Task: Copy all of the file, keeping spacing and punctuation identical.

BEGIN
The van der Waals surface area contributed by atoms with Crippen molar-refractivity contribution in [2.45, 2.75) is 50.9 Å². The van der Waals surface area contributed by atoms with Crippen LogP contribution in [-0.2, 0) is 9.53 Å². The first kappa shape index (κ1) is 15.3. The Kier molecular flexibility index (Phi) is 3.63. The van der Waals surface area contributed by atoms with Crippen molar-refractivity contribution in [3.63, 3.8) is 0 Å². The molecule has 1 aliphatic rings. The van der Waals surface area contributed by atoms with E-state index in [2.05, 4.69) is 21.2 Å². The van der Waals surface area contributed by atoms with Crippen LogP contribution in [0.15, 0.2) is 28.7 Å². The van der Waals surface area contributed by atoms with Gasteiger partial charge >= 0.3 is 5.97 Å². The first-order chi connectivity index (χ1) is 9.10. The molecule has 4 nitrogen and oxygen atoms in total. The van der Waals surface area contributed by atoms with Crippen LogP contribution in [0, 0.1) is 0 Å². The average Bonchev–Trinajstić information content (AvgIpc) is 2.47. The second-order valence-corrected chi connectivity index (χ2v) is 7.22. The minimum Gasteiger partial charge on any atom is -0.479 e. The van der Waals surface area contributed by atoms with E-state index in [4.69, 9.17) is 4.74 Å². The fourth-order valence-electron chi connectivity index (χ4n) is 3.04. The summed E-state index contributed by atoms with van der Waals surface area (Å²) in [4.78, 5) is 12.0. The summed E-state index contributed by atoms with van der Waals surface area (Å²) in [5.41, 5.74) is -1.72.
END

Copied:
The van der Waals surface area contributed by atoms with Crippen molar-refractivity contribution in [2.45, 2.75) is 50.9 Å². The van der Waals surface area contributed by atoms with Crippen LogP contribution in [-0.2, 0) is 9.53 Å². The first kappa shape index (κ1) is 15.3. The Kier molecular flexibility index (Phi) is 3.63. The van der Waals surface area contributed by atoms with Crippen molar-refractivity contribution in [3.63, 3.8) is 0 Å². The molecule has 1 aliphatic rings. The van der Waals surface area contributed by atoms with E-state index in [2.05, 4.69) is 21.2 Å². The van der Waals surface area contributed by atoms with Crippen LogP contribution in [0.15, 0.2) is 28.7 Å². The van der Waals surface area contributed by atoms with Gasteiger partial charge >= 0.3 is 5.97 Å². The first-order chi connectivity index (χ1) is 9.10. The molecule has 4 nitrogen and oxygen atoms in total. The van der Waals surface area contributed by atoms with Crippen LogP contribution in [0, 0.1) is 0 Å². The average Bonchev–Trinajstić information content (AvgIpc) is 2.47. The second-order valence-corrected chi connectivity index (χ2v) is 7.22. The minimum Gasteiger partial charge on any atom is -0.479 e. The van der Waals surface area contributed by atoms with E-state index in [4.69, 9.17) is 4.74 Å². The fourth-order valence-electron chi connectivity index (χ4n) is 3.04. The summed E-state index contributed by atoms with van der Waals surface area (Å²) in [4.78, 5) is 12.0. The summed E-state index contributed by atoms with van der Waals surface area (Å²) in [5.41, 5.74) is -1.72.